Public Release: 

Against All Odds: Measuring The Success Of Inner City Kids

Johns Hopkins University Bloomberg School of Public Health

A study aimed at measuring the life success of Inner City children born between 1960 and 1965 has found that in this, the fourth decade of their lives, most have done well, and generally better than their parents in terms of educational attainment, lifestyle, health and financial independence. The study, conducted by the Johns Hopkins School of Public Health and published in the January 15 issue of Pediatrics, was designed to identify and evaluate characteristics from early childhood -- for blacks and whites, males and females -- that might predict success or failure in the lives of over 2,500 children whose mothers, living in low-income neighbohoods in East Baltimore, attended a Johns Hopkins pre-natal clinic between 1960 and 1965.

Some of the predictors of successful adult lives were not surprising. "Living with both parents and continuing freedom from poverty predicted good outcomes," said Barbara Starfield, MD, professor, Health Policy and Management. "Behavior -- in and out of school -- was an accurate predictor as well."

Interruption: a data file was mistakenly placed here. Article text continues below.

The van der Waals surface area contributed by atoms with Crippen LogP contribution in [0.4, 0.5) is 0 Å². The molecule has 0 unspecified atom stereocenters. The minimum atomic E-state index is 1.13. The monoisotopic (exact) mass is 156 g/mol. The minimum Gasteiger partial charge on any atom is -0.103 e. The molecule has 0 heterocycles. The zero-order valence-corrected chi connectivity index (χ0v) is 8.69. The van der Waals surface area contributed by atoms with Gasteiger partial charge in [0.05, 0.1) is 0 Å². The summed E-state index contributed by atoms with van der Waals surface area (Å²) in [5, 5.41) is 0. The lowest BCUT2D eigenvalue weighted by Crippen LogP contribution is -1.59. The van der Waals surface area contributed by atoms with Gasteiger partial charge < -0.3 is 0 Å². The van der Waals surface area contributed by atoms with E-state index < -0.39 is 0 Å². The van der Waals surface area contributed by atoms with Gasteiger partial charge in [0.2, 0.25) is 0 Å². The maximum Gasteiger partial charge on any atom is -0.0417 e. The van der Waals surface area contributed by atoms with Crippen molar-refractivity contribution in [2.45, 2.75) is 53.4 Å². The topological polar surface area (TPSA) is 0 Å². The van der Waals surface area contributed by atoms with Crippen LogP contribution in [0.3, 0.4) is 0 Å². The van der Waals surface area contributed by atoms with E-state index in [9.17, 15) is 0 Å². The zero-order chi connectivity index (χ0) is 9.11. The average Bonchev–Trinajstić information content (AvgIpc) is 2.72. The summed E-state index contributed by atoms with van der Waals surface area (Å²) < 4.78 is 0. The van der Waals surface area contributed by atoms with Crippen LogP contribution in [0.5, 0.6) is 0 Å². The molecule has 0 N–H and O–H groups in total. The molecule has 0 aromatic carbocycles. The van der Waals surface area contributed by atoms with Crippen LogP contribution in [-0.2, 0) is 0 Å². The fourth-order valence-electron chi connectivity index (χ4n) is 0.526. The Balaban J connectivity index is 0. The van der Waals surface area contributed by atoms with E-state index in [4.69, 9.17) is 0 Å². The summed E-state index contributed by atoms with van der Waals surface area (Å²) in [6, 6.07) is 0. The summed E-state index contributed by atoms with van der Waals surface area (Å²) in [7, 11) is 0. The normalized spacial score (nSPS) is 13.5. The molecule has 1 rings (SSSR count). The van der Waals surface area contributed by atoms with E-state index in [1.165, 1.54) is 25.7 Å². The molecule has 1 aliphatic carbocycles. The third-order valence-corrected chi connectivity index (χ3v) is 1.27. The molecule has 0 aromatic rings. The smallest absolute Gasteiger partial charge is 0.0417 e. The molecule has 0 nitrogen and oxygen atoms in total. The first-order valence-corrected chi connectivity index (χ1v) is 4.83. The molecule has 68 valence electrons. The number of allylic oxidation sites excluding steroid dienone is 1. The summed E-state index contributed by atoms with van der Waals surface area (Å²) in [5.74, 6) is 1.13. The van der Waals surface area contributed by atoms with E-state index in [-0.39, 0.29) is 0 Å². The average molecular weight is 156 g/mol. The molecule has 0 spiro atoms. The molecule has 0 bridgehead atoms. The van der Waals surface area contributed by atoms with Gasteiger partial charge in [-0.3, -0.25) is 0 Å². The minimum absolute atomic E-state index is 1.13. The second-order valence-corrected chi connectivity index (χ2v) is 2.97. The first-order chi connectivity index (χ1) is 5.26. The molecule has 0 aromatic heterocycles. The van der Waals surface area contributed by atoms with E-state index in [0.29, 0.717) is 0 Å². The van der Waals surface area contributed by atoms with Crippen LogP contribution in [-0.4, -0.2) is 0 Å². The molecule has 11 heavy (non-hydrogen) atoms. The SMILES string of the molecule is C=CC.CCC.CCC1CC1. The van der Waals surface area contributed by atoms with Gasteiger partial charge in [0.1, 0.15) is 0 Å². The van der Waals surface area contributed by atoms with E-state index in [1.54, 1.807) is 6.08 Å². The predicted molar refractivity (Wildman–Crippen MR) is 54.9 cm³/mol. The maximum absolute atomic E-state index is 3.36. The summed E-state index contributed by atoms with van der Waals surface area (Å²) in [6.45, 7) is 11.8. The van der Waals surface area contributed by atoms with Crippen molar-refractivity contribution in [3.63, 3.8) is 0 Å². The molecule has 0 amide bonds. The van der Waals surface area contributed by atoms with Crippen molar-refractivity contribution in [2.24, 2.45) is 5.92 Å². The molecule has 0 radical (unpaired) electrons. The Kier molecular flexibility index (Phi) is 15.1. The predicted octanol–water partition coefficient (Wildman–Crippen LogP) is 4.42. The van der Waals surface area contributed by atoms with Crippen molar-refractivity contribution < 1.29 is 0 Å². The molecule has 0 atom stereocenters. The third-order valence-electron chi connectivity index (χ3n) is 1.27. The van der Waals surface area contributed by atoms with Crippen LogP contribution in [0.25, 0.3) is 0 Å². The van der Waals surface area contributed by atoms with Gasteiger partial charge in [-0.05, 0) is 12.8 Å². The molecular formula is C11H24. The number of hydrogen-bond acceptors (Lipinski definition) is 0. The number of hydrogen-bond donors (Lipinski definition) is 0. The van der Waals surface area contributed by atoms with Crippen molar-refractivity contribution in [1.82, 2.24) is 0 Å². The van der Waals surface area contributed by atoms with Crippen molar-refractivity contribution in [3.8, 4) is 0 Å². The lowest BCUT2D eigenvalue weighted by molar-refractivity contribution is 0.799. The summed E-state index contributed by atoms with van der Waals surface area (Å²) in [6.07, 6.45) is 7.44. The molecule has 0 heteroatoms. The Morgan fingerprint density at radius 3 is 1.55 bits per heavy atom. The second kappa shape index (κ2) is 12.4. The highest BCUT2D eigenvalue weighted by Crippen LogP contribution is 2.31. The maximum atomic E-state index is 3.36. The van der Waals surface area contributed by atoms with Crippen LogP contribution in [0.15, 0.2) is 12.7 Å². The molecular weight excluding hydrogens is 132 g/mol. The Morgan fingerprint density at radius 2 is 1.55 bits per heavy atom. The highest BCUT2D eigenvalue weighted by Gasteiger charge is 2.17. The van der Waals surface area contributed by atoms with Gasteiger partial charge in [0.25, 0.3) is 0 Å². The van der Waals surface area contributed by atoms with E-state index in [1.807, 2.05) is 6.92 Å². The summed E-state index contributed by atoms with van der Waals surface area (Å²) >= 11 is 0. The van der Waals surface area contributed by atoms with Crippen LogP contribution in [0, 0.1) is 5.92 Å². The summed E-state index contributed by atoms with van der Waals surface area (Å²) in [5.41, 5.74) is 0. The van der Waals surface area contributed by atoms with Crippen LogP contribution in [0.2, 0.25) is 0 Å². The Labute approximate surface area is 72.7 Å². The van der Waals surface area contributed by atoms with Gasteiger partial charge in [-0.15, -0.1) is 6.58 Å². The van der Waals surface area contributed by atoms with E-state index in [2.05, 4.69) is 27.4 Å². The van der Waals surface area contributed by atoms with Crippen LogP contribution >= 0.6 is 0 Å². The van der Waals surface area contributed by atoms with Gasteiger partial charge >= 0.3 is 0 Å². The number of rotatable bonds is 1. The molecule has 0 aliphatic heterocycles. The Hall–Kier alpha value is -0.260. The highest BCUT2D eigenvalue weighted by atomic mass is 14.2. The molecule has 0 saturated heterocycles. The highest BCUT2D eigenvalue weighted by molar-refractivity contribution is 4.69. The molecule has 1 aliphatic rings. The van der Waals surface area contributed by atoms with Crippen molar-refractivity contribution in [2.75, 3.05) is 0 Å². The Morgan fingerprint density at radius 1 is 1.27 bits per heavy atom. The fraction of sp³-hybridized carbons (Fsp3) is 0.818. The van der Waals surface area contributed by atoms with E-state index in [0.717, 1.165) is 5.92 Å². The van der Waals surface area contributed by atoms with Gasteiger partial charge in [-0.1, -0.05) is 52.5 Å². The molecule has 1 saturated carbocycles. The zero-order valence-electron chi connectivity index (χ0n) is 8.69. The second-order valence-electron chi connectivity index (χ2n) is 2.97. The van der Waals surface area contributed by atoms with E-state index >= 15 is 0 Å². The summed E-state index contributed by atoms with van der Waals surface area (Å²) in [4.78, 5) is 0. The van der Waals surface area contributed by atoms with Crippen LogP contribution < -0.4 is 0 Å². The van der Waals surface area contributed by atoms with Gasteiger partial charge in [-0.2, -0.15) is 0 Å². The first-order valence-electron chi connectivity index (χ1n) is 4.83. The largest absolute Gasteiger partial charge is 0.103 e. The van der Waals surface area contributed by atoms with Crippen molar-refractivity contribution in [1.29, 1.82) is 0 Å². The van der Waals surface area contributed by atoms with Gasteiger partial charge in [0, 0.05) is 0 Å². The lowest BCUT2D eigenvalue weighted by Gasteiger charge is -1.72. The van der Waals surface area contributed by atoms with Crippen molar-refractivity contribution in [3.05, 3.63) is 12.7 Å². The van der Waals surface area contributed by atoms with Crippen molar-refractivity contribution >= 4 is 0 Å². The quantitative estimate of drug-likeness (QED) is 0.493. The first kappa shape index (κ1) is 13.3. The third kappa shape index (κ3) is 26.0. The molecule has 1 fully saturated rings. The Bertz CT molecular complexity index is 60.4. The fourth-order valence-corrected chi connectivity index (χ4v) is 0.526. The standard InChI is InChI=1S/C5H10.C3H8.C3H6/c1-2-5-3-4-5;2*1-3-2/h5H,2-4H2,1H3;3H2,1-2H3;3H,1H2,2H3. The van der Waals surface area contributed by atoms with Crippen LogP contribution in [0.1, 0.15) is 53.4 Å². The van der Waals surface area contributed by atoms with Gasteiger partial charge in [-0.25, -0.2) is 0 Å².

Kids on the honor roll, who participated in extra-curricular activities at school, had summer jobs, did not smoke regularly before age 18, stayed within the family through age 16, stayed away from drugs and alcohol and did not get into difficulty with the law in their teens, had the most success in all four categories. Almost 80% graduated from high school or had GEDs. More than 75% were financially independent, meaning they were not on any form of government assistance. Sixty percent were judged to be in good physical and mental health and 70% were living "a healthy life style."

A less rosy side of the picture emerged as well. Reading and language achievement levels among the study group were well below national norms when they were seven to eight years old. Now into their thirties, females generally had higher educational attainment and fewer behavioral problems than males, but were less likely to be healthy or financially independent. Only 55% of the males had attained a "healthy lifestyle" by not engaging in "self-destructive" or "anti-social activities."

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